Monday, February 8, 2010
As if Mardi Gras isn't enough, New Orleans now gets to celebrate its first N-F-L title. Joining us on Morning Edition LIVE FROM MIAMI is North County Times sports columnist Jay Paris.
ALAN RAY (Host): As if Mardi Gras weren’t enough, New Orleans now gets to celebrate its first NFL title this month. Joining us on Morning Edition live from Fort Lauderdale is North County Times columnist Jay Paris. Good morning, Jay.
JAY PARIS (North County Times, Sports Columnist): Good morning, how we doing?
RAY: Doing alright. Hey, SuperBowl XLIV in the record books. The Saints overcome an early 10-point deficit beat the Colts 31-17. This seemed like a really good football game.
PARIS: It was good, and in the manner as you said. They fell behind 10-nothing and they were trailing by four in the fourth quarter. And when you’re trailing in a big game and Peyton Manning is on the other side of the ball and you’re in your first Super Bowl, which many find hard to believe, the odds look pretty long. But, this is a gritty Saints team and there’s no more grittier than Drew Brees, the former Charger’s quarterback who had a day he’s going to long remember.
PAMELA DAVIS (Host): Yea, he was voted MVP. Tell us about his performance.
PARIS: He was. 32 out of 39. Great accuracy as always … you know, he doesn’t throw the ball 100 yards, he doesn’t wow you with laser passes. All he does is get the path to his receiver’s hands. He’s a special player, and that’s special coach too Sean Payton, the Saints’ coach. Going for it on fourth-and-1. He didn’t get it but he kind of sent a message, “We’re here today, we’re here to win.” And then the onsides kick to open the second half just changed the entire game.
RAY: Well, you know, this was supposed to be the Chargers’ Super Bowl and now we have Running back Ladanian Tomilson saying he thinks the Chargers’ will be letting him go before they get to one. Do you think it’s over between LT and the Chargers?
PARIS: I think so. I think the way his contract is structured he’s certainly it wasn’t productive for him to earn $5 million next season. The writing’s kind of been on the walls, if he leaves with him saying, he’s going to move on and the team’s going to move on as well. These things can be sticky. There’s no really good way to do it. You just hope for the sake of the Chargers and all their fans and LT that the organization can send him out with one last victory lap or a press conference or something that shows how much he’s meant to this franchise.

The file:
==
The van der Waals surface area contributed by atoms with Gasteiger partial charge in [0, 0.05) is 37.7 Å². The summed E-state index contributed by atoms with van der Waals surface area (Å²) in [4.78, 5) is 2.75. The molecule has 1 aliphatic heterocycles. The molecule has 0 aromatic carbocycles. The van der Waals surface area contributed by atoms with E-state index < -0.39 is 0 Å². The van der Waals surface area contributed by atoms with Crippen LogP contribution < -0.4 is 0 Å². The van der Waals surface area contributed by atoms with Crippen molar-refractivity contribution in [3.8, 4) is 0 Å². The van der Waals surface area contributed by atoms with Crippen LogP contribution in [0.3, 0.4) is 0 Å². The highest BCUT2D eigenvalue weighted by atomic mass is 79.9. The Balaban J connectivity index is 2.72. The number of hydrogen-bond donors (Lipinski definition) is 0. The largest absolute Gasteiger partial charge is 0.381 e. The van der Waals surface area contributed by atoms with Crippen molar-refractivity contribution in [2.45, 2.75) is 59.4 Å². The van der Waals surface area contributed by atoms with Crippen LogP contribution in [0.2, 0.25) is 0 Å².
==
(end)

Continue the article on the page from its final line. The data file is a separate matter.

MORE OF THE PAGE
DAVIS: Well, it’s clear that LT still thinks he can play, would he suit up for another team, or?
PARIS: Oh, absolutely. He’s a competitor and he’s healthy. He wasn’t used all that much this past season. He did miss a couple games with an ankle injury. His knees are fine. He might think he still has more left in that tank than others, but all it takes … there’s 32 teams and all you’ve got to do is convince one of them that you can still be productive and I think he’s going to be able to do that.
RAY: Two-years left on the contract and a $2 million bonus early in March. You think the team will buy him out for a million bucks? What do you think the Chargers will do?
PARIS: Yea, I think they will. This is a see change in this organization under Norv Turner in how they approach things, in how they want to move the football and how they want to build a championship team. So, I see them getting younger and cheaper here.
DAVIS: Real quickly, Don Coryell? Up for enshrinement in the Pro-Football Hall of Fame and once again, came up short.
PARIS: Yea, fell a little short, passed over if you will, and it’s really a shame. Not making a Super Bowl during his illustrious coaching career is really the black mark on that resume. And, I can understand that, but if you look around at his impact on all the other teams, and how the league throws the ball. You know, everyone passes now and that’s directly related to Coach Coryell. He was doing all this stuff back in the 70’s and 80’s and everyone else has now caught up. They need to get Don in there.
RAY: He was actually West Coast offense before they had a name for it, right?
PARIS: That’s what kills us. He never won a Super Bowl but you’ve got seven or eight coaches that took his system and went on to win a Super Bowl. So, while Coach didn’t win it himself, certainly his DNA and his fingerprints are all over a lot of Super Bowl trophies.
RAY: That’s North County Times Sports Columnist Jay Paris.